like i said a few comments back, you've been watching too much sci-fi and have no concept of how this stuff is actually made
I've been consistently ignoring such snide remarks and I'm going to continue doing so... but my willingness to be so patient with your snark is wearing thin. Cut it out or I'll simply stop responding.
As for whether or not I know "how this stuff is actually made", you might consider that I'm a professional software engineer with 25 years' experience, currently working for Google. I know quite a lot about how "this stuff is actually made", including familiarity with current machine learning techniques, since I'm a guy who makes it. I also personally know a couple of people who've worked on Watson (I worked for IBM for 15 years, including on Watson Labs research projects)... and they agree with my perspective on this question: AI is clearly possible; we don't yet know how to create it because we don't understand intelligence.
***we already understand "artificial intelligence" it's just code***
You can argue in exactly the same way that programmers in the 1950s understood how to implement knowledge graphs. Or computer vision. Or voice recognition. After all... they're "just code". Never mind that programmers of that era had no conception of the modern algorithms needed to actually make those things work. What they lacked wasn't just horsepower, but fundamental understanding of the problems and the solution. They couldn't build a computer system capable of driving a car that was infeasible only because it couldn't compute quickly enough, they couldn't build such a system at all.
the notion that "artificial intelligence" is something that we can 100% "undesrtand" shows a fundamental misunderstanding of what "artificial intelligence" actually is...it's just software running on hardware, all programed by humans
Certainly it will be software running on hardware, all programmed by humans. Humans that understand what intelligence actually is and how it works... something that we don't yet know. To get a little more specific, it appears that human "intelligence" is actually a collection of several different components, with several emergent properties. It's long been thought that "self-awareness" is the key emergent property, but many animals have self-awareness and yet lack the crucial ability that makes humans distinct.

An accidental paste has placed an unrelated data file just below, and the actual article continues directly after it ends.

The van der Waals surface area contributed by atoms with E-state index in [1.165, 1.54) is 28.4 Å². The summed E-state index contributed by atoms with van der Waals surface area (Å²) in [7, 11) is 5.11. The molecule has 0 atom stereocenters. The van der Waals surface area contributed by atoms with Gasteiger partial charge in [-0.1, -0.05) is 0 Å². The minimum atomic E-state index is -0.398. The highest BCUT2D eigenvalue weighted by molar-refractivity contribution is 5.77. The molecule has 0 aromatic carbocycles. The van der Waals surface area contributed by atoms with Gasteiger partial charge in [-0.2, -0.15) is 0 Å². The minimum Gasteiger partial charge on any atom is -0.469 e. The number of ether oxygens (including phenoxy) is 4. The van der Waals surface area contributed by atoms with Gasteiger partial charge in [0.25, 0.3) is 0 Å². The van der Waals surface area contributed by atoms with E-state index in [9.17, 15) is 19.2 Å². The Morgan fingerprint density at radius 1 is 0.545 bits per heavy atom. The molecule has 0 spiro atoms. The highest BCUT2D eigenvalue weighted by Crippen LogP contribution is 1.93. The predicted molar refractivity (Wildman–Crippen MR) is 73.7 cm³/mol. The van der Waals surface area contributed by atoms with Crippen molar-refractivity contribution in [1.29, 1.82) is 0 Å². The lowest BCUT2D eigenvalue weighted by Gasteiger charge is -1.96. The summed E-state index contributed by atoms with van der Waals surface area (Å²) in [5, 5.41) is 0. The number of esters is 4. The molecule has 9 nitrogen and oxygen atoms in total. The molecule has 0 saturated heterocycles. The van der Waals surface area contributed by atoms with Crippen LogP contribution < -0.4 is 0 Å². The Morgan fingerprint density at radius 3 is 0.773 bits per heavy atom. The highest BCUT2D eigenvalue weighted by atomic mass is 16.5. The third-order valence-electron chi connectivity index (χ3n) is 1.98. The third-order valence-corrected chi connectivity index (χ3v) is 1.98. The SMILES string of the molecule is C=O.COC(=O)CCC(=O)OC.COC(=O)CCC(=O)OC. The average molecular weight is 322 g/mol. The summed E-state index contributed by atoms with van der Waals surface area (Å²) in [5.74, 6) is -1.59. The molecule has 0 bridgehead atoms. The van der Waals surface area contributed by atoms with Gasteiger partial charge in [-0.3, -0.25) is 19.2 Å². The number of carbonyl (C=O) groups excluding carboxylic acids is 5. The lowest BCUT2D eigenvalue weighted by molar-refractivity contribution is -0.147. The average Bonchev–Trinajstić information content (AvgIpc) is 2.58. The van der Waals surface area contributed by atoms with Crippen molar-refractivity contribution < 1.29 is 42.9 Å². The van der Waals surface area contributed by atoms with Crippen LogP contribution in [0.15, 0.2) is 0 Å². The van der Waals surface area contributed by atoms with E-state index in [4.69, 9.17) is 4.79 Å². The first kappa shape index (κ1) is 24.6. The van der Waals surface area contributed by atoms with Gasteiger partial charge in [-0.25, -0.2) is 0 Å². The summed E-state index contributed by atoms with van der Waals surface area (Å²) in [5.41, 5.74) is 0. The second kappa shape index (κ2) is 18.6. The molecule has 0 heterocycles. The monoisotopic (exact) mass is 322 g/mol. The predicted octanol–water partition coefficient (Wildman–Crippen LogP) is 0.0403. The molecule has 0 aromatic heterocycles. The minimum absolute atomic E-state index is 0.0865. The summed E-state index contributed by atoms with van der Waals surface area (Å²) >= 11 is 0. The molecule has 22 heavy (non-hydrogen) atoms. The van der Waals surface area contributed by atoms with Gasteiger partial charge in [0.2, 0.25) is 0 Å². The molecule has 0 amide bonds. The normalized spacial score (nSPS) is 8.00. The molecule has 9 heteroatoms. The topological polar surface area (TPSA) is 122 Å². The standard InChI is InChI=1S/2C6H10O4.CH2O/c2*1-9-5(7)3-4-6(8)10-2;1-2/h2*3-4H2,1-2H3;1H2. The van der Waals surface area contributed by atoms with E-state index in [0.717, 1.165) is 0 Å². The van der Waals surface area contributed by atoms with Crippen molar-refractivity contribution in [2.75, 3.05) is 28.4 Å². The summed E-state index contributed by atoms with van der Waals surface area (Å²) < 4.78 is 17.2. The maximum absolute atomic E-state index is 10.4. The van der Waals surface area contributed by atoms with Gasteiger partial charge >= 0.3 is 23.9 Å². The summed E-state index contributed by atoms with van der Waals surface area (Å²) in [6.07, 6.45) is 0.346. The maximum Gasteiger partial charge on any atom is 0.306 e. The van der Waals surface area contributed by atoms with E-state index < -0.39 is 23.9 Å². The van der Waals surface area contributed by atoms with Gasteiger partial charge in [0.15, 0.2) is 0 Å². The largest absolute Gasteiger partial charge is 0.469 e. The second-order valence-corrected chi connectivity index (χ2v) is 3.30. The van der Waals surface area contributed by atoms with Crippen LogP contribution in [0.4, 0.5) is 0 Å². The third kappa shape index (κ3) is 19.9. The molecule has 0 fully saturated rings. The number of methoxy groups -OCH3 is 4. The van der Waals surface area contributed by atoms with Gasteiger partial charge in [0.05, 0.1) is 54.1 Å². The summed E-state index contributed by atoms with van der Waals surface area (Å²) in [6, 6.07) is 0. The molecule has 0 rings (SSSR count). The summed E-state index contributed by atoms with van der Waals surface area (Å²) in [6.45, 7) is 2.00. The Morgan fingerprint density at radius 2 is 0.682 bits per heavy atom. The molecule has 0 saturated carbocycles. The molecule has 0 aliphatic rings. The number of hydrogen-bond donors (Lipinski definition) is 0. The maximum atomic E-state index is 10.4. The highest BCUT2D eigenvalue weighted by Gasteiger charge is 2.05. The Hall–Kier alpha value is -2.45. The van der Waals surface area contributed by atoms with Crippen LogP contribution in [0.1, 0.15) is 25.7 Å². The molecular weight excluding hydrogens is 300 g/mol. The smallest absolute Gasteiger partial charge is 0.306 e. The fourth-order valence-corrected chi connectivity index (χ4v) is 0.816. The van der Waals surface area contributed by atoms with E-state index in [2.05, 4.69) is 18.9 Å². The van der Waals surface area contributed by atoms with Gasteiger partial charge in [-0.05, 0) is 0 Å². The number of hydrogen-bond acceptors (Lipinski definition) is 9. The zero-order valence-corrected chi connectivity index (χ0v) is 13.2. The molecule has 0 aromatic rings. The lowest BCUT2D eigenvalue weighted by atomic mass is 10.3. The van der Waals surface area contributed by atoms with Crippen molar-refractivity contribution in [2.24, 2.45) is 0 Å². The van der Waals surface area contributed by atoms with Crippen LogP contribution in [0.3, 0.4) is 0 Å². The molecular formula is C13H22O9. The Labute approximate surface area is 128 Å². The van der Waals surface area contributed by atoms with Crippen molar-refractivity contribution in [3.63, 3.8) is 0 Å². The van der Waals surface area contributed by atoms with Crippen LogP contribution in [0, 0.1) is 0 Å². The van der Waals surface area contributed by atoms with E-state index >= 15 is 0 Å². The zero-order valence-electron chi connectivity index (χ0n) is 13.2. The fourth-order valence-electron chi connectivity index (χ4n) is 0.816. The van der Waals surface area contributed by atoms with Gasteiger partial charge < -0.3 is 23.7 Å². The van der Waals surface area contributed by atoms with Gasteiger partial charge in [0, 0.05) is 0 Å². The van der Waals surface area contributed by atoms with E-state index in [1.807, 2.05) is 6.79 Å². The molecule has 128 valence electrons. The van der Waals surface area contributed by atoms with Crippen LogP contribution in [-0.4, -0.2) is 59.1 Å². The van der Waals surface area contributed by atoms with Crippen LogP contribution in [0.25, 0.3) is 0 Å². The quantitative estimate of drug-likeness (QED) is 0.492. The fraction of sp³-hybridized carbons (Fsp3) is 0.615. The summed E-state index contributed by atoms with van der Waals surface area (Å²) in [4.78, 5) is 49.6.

The current best thinking is that the distinction is a particular form of creativity. Specifically, the ability to create abstract explanations. We certainly know how to write computer programs that manipulate abstractions, but they're abstractions of the programmer's creation, not of the program's. We need to learn how to write software that is able to create and criticize its own conjectured solutions to problems. We do not yet know how to do that.
We know it's possible, because we possess computers that can do it. In our heads.
I linked you to the Universal Declaration of Human Rights...you should at least have a cursory undestanding of how civil rights works in the US...it's absolutely ridiculous that you think I need to proffer up some sort of link to prove humans have free will
There are several misunderstandings implicit in this sentence.
First, I didn't ask for a link to prove humans have free will. You mentioned current legal definitions of free will. I asked for a cite to explain what such legal definitions are.
Second, you seem to think that civil rights are somehow related to free will. I don't see any such link. It's perfectly possible to have free will without having any civil rights, and it's equally possible to have civil rights without free will. I suppose you're trying to argue that we have established systems of human rights in order to protect the expression of free will... but that's clearly a second or third-order effect.
Third, you seem to think I'm questioning the existence of free will. I'm not. I don't think our perception of free will is in any way incompatible with the notion that our brains are deterministic machines... and I also don't think that they necessarily are. Quantum effects may well add a non-trivial amount of non-determinism to our thought processes. Such non-determinism may be a necessary component of what we perceive as free will, or it may not. We don't (yet) know. And it's possible that this non-determinism is both fundamental and is the mechanism by which a supernatural influence (e.g. our souls) play into the picture. Actually "supernatural" isn't quite the right word, because if there is such an effect it is also natural, just not part of the physics we understand.